Botox has become one of the world’s most well-known brand names. It has built a loyal following across the globe for one simple reason — it erases lines and wrinkles on the upper third of the face. Every year since the FDA approved this neuromodulator for cosmetic use, Botox has been the most popular cosmetic procedure, surgical and non-surgical, the world over.
We provide Botox injections for our Texas Center for Health patients from Beaumont and the surrounding areas.
What is Botox?
Some people mistakenly lump Botox in dermal fillers such as Juvéderm. But they are not at all the same. Botox is an injectable classified as a neuromodulator. It is made primarily from the botulinum toxin type A, the same bacteria that can cause botulism. That sounds disconcerting, but it’s not. Back in the 1940s scientists discovered that if a minuscule amount of the toxin was injected into a muscle, it temporarily stopped that muscle from contracting. This proved instantly valuable as a medical treatment for issues with involuntary muscle spasms. In fact, that turned out to be the first FDA approval for Botox — for the treatment of involuntary eyelid spasms (blepharospasm) in 1989.
But Botox became a household name in 2002. That was the year the FDA approved Botox for aesthetic use, removing frown lines and forehead lines. The FDA added crow’s feet approval in 2013, although it had been used “off-label” for crow’s feet for years before that.
How does Botox erase wrinkles?
As mentioned above, Botox is a neuromodulator. It works by blocking the acetylcholine, the nerve messengers, in muscles. When injected into a muscle, the botulinum toxin blocks the nerve messages sent from the muscle to the brain. The brain never receives the message to contract the muscle, so the muscle stays relaxed.
Why does this matter for wrinkles? Certain wrinkles, known as dynamic wrinkles, form due to muscle contractions when we make various expressions such as frowning and showing surprise. Go ahead. Make a frown or squint. You can feel the muscles around your eyes, brows, and on your forehead engage. Over time we form hundreds of thousands of those expressions and muscle contractions. As we age and our skin thins, wrinkles begin to form on the surface skin above these muscle contractions.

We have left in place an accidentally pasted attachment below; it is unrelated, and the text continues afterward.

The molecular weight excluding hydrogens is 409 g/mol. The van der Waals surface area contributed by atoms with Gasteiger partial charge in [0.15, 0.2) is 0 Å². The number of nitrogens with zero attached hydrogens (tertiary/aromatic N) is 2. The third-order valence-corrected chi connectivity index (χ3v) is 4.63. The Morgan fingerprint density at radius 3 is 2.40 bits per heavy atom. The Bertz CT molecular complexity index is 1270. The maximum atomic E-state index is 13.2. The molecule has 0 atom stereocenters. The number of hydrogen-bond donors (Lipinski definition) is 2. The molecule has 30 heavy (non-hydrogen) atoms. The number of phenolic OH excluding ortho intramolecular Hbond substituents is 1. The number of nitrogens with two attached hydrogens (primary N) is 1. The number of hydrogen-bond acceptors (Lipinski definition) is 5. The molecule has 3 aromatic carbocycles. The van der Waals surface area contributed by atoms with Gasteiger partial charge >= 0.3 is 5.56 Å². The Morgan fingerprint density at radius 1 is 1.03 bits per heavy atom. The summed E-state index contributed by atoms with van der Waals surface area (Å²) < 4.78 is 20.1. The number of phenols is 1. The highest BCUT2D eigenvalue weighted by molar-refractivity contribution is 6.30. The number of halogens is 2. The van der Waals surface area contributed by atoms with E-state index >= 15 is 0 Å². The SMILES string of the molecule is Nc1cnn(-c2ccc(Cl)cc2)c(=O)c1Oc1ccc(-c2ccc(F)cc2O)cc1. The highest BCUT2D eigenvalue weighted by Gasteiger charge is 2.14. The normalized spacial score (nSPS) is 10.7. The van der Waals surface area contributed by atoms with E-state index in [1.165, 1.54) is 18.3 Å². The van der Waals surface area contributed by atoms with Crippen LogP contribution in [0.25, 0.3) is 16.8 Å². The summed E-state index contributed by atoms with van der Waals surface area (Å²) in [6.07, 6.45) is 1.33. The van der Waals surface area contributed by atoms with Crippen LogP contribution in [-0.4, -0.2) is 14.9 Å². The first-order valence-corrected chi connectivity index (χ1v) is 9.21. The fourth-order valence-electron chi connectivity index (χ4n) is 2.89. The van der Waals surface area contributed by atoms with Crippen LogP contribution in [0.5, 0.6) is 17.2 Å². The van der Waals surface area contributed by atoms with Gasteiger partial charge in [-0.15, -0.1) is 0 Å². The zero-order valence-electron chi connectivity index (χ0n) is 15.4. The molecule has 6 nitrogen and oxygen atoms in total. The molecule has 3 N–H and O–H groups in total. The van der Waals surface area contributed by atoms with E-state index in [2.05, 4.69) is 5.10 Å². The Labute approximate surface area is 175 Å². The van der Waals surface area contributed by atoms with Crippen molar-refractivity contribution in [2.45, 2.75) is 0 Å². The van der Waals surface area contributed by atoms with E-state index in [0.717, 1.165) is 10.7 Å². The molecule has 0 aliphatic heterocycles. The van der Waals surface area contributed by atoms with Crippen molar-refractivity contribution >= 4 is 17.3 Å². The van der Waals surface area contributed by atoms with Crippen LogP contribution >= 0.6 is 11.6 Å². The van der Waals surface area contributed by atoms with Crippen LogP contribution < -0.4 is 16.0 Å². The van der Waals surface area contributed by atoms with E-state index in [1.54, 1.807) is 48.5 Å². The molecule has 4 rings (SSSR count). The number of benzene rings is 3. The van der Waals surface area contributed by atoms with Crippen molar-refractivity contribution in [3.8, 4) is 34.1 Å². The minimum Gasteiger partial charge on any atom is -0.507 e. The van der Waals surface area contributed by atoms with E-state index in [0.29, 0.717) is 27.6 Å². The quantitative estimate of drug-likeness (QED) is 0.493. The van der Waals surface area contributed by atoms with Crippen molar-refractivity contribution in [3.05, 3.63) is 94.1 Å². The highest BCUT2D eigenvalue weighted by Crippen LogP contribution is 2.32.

You see where this is going. When Botox is injected into the muscles that contract and create your crow’s feet or the 11s between your eyebrows, it blocks the nerve messages, so the muscles stay relaxed. This erases or dramatically reduces the wrinkles or lines on the surface skin. Botox keeps the muscles relaxed for around four months.
Who is an ideal candidate for Botox injections?
Whether Botox is right for you depends upon the wrinkles you’re seeking to erase. Botox works on wrinkles caused by muscle contractions under the skin. These wrinkles form on the upper third of the face, the expressive area. These are crow’s feet at the outside of the eyes, frown lines (the dreaded 11s) between the eyebrows, and forehead lines. When Botox is injected into the muscles causing these wrinkles to form, it relaxes the muscles, and this keeps the wrinkles from forming.
However, if you’re seeking to address wrinkles on the lower face — such as smile lines that run from your nose down to the corners of your mouth, parentheses lines that frame the mouth, or marionette lines that descend from the corners of the mouth — Botox isn’t the answer. These wrinkles, clinically known as “static wrinkles,” are due to sun damage, declining collagen production, and other factors of aging. They have nothing to do with muscle contractions, so Botox has no effect on them. Static wrinkles need to be addressed with dermal fillers such as Juvéderm or Restylane.
How does a Botox session go?
At Texas Center for Health, our Botox sessions take just 10-15 minutes. We inject Botox with a very tiny needle, and it is not injected to great depth. For that reason, most patients don’t require any topical anesthetic prior to their injections. Patients equate the feeling of Botox injections to a pinprick.
Botox was deemed to be the original “lunchtime procedure.” That’s because you can come in over a lunch hour, have your injections, and go right back to work.
Is there recovery after I receive Botox injections?
There is not any recovery. Patients sometimes have slight redness and swelling at the injection sites, but this is fleeting, typically going away in a couple of hours.
One thing that is important is to not rub your injection sites for 24 hours after your injections. That can cause the Botox to migrate to an unintended muscle, causing possible issues such as a drooping eyelid.
Is Botox safe?
Botox has been injected millions and millions of times around the world, and it has proven to be safe and effective. In fact, more and more uses keep being found for its muscle relaxing prowess. In addition to stopping involuntary eyelid spasms and erasing wrinkles, Botox has received FDA approval for treating migraine headaches, cervical dystonia (neck spasms), strabismus (lazy eye), Hyperhidrosis (excessive sweating), and even overactive bladder.